Pricing Your Home
Now for the most important part in selling your home: determining what price to list it as. It is very very important that you take the time to really think this through and consider all the details of why you should list it at that price. People make the common mistake of pricing their home high, thinking that they will just negotiate down to their preferred price.
However, an obvious downside to this strategy is that it might deter some potential buyers and will not allow them a chance to put in an offer. Here is an example to prove my claim. Say your house is actually worth $250,000 and you want to get something close to that number. So you decide to list at $280,000, thinking that if people "low ball" you, you could still negotiate and end up at that desired $250,000 range. But people who are looking for a house at $250,000 most likely won't even look at your house because they think that it is above their budget. And then people looking at houses in the $280,000 will ignore your house since it is not comparable to the rest, because it really is actually worth just $250,000.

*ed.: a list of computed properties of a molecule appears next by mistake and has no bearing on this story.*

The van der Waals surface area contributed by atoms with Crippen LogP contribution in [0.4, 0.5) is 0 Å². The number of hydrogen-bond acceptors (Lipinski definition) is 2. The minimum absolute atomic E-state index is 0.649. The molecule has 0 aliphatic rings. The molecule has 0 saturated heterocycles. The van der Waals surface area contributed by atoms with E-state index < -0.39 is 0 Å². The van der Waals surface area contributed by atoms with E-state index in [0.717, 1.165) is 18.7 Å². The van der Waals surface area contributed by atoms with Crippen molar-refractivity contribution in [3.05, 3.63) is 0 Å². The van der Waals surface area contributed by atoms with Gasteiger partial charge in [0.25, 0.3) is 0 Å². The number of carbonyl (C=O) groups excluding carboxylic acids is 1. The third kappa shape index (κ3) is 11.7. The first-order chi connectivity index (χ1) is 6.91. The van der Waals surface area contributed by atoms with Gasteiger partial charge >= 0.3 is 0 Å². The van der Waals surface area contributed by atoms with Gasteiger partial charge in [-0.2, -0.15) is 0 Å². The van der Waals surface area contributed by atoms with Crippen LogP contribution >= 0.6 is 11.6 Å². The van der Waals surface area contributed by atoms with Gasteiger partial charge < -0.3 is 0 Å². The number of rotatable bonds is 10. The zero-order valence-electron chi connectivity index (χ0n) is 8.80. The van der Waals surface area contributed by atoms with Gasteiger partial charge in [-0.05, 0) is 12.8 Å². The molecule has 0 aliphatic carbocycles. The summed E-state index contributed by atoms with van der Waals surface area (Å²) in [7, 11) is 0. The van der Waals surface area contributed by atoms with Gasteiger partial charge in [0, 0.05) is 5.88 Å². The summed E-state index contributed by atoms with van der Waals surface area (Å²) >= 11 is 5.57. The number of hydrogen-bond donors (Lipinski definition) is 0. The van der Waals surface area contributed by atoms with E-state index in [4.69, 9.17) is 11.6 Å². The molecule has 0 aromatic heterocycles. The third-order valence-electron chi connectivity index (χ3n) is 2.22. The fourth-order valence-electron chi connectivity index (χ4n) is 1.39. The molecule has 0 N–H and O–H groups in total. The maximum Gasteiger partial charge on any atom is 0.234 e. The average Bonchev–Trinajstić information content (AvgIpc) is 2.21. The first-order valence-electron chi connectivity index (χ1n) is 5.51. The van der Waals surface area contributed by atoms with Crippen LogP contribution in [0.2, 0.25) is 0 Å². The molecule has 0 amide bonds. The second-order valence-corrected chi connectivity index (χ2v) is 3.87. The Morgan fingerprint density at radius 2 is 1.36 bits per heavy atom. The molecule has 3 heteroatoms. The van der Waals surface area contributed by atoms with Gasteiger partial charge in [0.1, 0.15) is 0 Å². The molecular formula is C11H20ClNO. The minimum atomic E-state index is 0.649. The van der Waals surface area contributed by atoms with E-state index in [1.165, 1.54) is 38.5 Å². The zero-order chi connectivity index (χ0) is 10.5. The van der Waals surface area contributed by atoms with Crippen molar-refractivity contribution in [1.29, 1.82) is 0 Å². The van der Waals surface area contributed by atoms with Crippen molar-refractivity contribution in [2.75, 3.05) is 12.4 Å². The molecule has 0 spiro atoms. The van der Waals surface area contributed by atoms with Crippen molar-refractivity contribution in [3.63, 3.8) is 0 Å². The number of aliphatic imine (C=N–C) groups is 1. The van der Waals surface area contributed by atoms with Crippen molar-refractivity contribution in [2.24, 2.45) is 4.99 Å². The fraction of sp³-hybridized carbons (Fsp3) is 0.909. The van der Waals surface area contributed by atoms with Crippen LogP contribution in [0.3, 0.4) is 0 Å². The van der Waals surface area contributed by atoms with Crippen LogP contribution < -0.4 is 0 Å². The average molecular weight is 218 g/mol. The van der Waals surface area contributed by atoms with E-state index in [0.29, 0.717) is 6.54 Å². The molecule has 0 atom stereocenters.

This would mean that you are missing out on a big chunk of those potential buyers that could actually buy your house. So as a result, your house will be in the market longer, it will get stale - this will not look good. Also, being in the market longer reduces the chance of multiple offers considerably. As a seller, you always want that "buyer fury" to be present.
Note that I am not saying that overpricing is wrong. To some extent, almost every seller does it. Listing your house at exactly your desired price usually results in closing at a lower price because of buyer-seller negotiations. So pricing it a little high is not necessarily a bad thing.
As your Realtor®, I will help you through the process and ensure that we list your house at that perfect price. Remember that as long as your house is priced well, you'll most oftenly get your desired amount.